Is a WD VelociRaptor worth the money?

vbimport

#1

[qanda]This thread is about the Western Digital VelociRaptor WD3000GLFS - hard drive - 300 GB - SATA-300. Click here to see full specs[/qanda]I have been thinking of getting a really fast drive for to use as my Windows Vista 64bit OS install drive.

The WD VelociRaptor seems to give the best performance for sustained data rate transfers and, the fastest access times, among traditional HDD. The only problem is the price, £189

I’ve also been looking at SSD drives. The OCZ Core V2 drives are among the cheapest, but like most MLC based SSD drives at the moment, they use a JMicron controller which appears to have serious performance issues when writing random data.

Is the WD VelociRaptor the better choice, or is there other drives which can compete with its performance? Keep in mind, this drive will only need to have enough space to accommodate the OS and installed applications, data files will be stored on another drive.

Let’s have your views, thanks.


#2

As you know Dee-27 I have one and love it, yes I know its expensive but its about the fastest drive I ever owned, of course you can getting faster times with a Raid 0 configuration, but this new Veloscipraptor is 35% faster and quieter than its predecessor the Raptor X 150gbs. In my opinion its worth it. But like I said it is very expensive and you can get 7200RPM drives in a Raid 0 configuration that will be faster. However it has the fastest Random Access time of any drive on the market.



#3

For OS/applications, the sustained TR is not very important. The seek and access times are the ticket. In that department, nothing beats the SSD drives. However, many of them fall so short in the TR area that they do start to affect performance. For the best of both worlds, the Raptors still beat everything else out there. If you have never used a Raptor, you will be amazed at the fast OS install and boot loading. Tasks like virus scanning, defrag, and opening applications are also noticeably faster.

Is it “worth it”? That’s up to the person spending the money. IMHO, if the next closest competitor has access times that are 25% higher than the Raptor, then it’s worth it. In most cases the difference is much greater. WD is about the only HDD maker that publishes access times, most others only reveal seek times, which should not be confused.

For the burning freak, this translates to being able to burn 2 different DVDs at 16x at the same time from the same drive with no buffer under-runs. So I would want space available on a Raptor for use as a burning source.


#4

Two VelociRaptors arrived for me today. It was a bit unsettling holding them in my hand for the first time–they just don’t weigh anything.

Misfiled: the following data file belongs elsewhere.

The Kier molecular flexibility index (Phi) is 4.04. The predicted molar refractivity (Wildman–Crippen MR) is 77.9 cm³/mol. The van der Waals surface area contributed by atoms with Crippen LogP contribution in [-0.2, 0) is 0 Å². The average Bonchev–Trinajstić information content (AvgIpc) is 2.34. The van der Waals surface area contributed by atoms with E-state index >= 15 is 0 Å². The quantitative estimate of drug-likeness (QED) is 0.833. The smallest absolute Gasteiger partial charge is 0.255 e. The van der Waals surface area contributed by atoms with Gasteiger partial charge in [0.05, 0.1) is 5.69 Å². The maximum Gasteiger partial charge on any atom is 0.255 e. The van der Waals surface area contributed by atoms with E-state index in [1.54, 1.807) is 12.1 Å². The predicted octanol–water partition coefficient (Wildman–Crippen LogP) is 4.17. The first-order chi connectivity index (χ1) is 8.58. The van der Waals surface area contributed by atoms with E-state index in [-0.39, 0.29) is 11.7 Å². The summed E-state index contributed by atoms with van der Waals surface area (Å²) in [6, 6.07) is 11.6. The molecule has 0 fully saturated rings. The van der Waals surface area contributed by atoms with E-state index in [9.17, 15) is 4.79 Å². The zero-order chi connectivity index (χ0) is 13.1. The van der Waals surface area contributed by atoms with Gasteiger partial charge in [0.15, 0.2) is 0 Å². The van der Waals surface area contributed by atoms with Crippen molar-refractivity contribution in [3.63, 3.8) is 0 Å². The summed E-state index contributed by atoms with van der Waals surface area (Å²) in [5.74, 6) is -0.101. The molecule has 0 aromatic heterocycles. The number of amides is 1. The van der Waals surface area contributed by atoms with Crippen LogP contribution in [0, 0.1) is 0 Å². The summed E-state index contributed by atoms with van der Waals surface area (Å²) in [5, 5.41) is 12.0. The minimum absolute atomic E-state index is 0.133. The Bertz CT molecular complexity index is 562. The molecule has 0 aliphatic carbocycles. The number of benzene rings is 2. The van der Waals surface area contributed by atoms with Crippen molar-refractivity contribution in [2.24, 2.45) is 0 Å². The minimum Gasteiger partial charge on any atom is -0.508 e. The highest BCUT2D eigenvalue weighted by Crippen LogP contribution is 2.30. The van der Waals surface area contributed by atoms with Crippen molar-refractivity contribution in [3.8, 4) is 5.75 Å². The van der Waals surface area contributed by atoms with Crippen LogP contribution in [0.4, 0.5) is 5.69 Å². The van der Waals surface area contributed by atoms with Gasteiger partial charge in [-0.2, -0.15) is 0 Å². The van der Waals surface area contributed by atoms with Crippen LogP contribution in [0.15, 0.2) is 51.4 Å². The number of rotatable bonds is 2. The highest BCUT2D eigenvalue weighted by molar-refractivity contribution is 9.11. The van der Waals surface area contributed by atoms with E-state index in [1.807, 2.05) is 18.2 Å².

They’re replacing a striping array made up of two last-gen 150GB Raptors. I’m not a benchmark freak, but hopefully I’ll have a word or two to add this evening.


#5

[quote=tropic;2138310]Two VelociRaptors arrived for me today. It was a bit unsettling holding them in my hand for the first time–they just don’t weigh anything.

They’re replacing a striping array made up of two last-gen 150GB Raptors. I’m not a benchmark freak, but hopefully I’ll have a word or two to add this evening.[/quote]
Hey tropic, how come we always wind up with the same stuff?:wink:


#6

Not really, you’re better off with an Intel SSD if you want speed…
//Danne


#7

[B]@Alan[/B]
Thanks for the benchmark. Is there any chance that you could run H2benchw -p benchmark? I would love to see how it performs in real world situations.

[B]@CDan[/B]
If i do buy the VelociPaptor. i’ll for sure try using it as a source for burning files.

[B]@tropic[/B]
I’ll also be interested to see how it performs in RAID 0. I assume software RAID?

[B]@DiiZzy[/B]
Do you mean the Intel x25m?
Unfortunately at £420 it’s out my price range. :(.
Although it does look the fastest of the MLC drives by quite some margin.


#8

Go with RAID & get much better performance.
For the money you could get 4 x Maxtor DiamondMax 22 SATAII 500GB 32Mb Cache Hard Drive <8.9ms 7200rpm - OEM @ £41.11 inc vat

Have RAID 0+1 (so have the speed of striped with the security of mirrored).
Plus more storage as a bonus.

Or live dangerously & have 2 RAID 0. (£82.22)

Note: Initial Access of the VelociRaptor is quicker. (This is only important on cold boot or starting afresh some s/w program that is really demanding. Even then it is unlikely that in “real PC computing”. You’ll notice any difference.
Random Access maybe quicker but Average read shows the data transfer is not sustained @ as great a rate. When compared to RAID.
Which is far more important when transcoding/encoding etc.


#9

A couple more examples.

Trying to improve my HDD’s Random access has resulted in these amazing Burst rates… :eek:

The best… :cool:

The also ran (which if it were true would still beyond anything else)… :doh:


#10

Part of log (giving idea of real world performance).
“21/09/2008 01:37:12 info Writer: Compatible media types : DVD-R, DVD-RW Seq., DVD-RW RO, DVDRAM, DVD+R, DVD+RW, CD-R, CD-RW, DL DVD+R, DL DVD-R
21/09/2008 01:37:12 info Writer: New Drive selected : 0:1:0 - TSSTcorp CDDVDW SH-S223F SB00 [E] (Ide)
21/09/2008 01:37:11 info IFO reallocation not required
21/09/2008 01:37:11 info [B][U]Transcoding time: 0:08:10[/U][/B]
21/09/2008 01:29:01 info Transcoding started…
21/09/2008 01:29:01 info Targeted destination size 4450 Mb.
21/09/2008 01:29:01 info Subtitle #0 (English) is included
21/09/2008 01:29:01 info Audio #0 (English AC3 6ch) is included
21/09/2008 01:29:01 info Menu of Titleset 4 Included, Video copied (no size redux.)
21/09/2008 01:29:01 info Subtitle #0 (Language Unspecified) is included
21/09/2008 01:29:01 info Menu of Titleset 3 Included, Video copied (no size redux.)
21/09/2008 01:29:01 info Subtitle #0 (Language Unspecified) is included
21/09/2008 01:29:01 info Menu of Titleset 2 Included, Video copied (no size redux.)
21/09/2008 01:29:01 info Subtitle #0 (English) is included
21/09/2008 01:29:01 info Audio #0 (English AC3 6ch) is included
21/09/2008 01:29:01 info Menu of Titleset 1 Included, Video reduced to 47% of original size
21/09/2008 01:29:01 info Subtitle #0 (Language Unspecified) is included
21/09/2008 01:29:01 info Video Manager Menu Included, Video copied (no size redux.)
21/09/2008 01:29:01 info Subtitle #0 (English) is included
21/09/2008 01:29:01 info Audio #0 (English AC3 2ch) is included
21/09/2008 01:29:01 info Titleset 4 Included, Video reduced to 47% of original size
21/09/2008 01:29:01 info Titleset 3 Included, Video reduced to 47% of original size
21/09/2008 01:29:01 info Titleset 2 Included, Video reduced to 47% of original size
21/09/2008 01:29:01 info Subtitle #0 (English) is included
21/09/2008 01:29:01 info Audio #6 (English AC3 2ch, director’s comments) is included